Unlock Protected Music

Unlock Protected Music

Bill Machrone

When you buy music from an online store, the copy-protection scheme may not allow you to play it on your portable player or to manage your music library with that player. The most commonly offered suggestion for unlocking these music files is to burn a copy to an audio CD and then reimport it. We challenged the conventional wisdom to see if there was a better way—and there simply isn’t. If your machine can handle rewritable discs, the process isn’t even wasteful. Just follow the directions in your media player or online store software to burn tracks to a CD. The process is digital throughout, so you don’t have to worry about recording levels or codecs. Once the file is in CD format, you can then reimport it into any other format.

For example, if you buy music from Napster, it’s delivered to you in protected WMA format. If you want to play it on your iPod, you have no choice but to burn it to CD and import it as an MP3 file that your iPod can handle. Likewise, iTunes delivers its music in a locked MP4 format that’s keyed to your software.

The inherent problem is that you’ll never get a better-quality recording than the source, and the fidelity of music from the online stores often leaves something to be desired. The common 128-kilobit-per-second MP3 lacks dynamic range, and 128-Kbps WMA chops off the highest frequencies and sacrifices midrange dynamics for bass dynamics. When you move songs in these formats to CD, their sonic flaws move with them. When you reimport the song using another compression scheme you can compound the problem, because the other scheme might take away dynamic range, frequency response, or both.

If this is music for on-the-go applications, such as jogging, commuting, or even listening in the car, the loss of fidelity is largely irrelevant. Background noise usually masks the sonic differences.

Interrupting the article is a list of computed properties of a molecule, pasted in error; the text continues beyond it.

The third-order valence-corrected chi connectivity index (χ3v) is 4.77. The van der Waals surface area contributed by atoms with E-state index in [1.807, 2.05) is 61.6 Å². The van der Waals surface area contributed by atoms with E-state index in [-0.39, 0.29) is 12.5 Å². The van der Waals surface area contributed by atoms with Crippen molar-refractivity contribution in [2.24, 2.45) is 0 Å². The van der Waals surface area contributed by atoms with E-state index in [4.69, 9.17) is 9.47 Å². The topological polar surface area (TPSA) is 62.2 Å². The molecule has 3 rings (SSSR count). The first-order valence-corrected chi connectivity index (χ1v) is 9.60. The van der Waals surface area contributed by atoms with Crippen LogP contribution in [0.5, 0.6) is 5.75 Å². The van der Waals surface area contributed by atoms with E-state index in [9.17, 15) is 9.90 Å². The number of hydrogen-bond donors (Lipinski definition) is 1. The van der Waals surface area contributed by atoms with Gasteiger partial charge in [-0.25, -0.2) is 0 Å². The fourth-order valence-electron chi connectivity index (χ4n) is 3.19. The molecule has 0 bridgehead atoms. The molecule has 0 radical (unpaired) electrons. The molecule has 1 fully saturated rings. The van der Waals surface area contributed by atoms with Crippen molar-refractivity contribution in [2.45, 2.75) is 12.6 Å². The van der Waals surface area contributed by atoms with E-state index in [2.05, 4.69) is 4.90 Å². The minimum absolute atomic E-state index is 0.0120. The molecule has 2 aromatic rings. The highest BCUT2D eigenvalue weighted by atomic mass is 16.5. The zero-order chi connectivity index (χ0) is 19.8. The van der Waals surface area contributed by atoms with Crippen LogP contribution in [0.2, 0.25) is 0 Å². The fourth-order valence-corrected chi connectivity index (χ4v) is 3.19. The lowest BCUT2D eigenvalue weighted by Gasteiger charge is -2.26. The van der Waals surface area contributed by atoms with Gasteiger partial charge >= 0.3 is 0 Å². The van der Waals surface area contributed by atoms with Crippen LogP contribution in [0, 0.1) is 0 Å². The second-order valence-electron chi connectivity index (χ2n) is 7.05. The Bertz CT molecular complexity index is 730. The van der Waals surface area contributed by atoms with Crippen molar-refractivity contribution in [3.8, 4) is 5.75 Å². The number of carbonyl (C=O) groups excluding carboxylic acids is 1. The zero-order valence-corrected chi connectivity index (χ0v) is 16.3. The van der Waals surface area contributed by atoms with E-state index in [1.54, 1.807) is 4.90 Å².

If, however, you want to record at a high bit rate, perhaps to load a music server for your home or for critical listening through your portable player, there is no substitute for buying the CD. Until music services offer premium-quality files with lossless compression, the CD remains your best bet. (Look for a follow-up article that analyzes the sound quality of the various services’ file formats.)

Remember that there’s nothing illegal about making a CD copy of the music you buy from online sites. The software supports it, and even makes it easy for you to create mix discs that combine purchased music and the songs you’ve ripped from your own CDs. You might think you can go through your portable player, but the songs you download from the online music services maintain their protected formats when you transfer them to the player. You can upload the files from the player to another machine, but they won’t play.

We also tried using analog recording software and a loopback cable: plugging one end of a standard, male-to-male 1/8 inch stereo cable (available at any electronics store) into the computer’s headphone jack, connecting the other end back into the microphone or line input jack, and playing the protected music through it into an analog recording program. Sound-card fidelity is sufficient to make a decent copy this way, despite the digital-to-analog and analog-to-digital conversions, but pitfalls are everywhere. If you run the output volume too high or too low, you’ll get distortion. If you run too high a level into your input jack, you’ll get distortion. If you run at too low a level, you’ll have a poor signal-to-noise ratio.

Free or low-cost analog recording software is available, and the best can help you maximize your signal-to-noise ratio and minimize distortion. But it’s best to avoid this process unless the industry switches to copy-protected CDs. They can make copying inconvenient, but they can’t stop the music from coming out of the speakers.

Bill Machrone is a contributing editor of PC Magazine.

Copyright © 2005 Ziff Davis Media Inc. All Rights Reserved. Originally appearing in ExtremeiPod.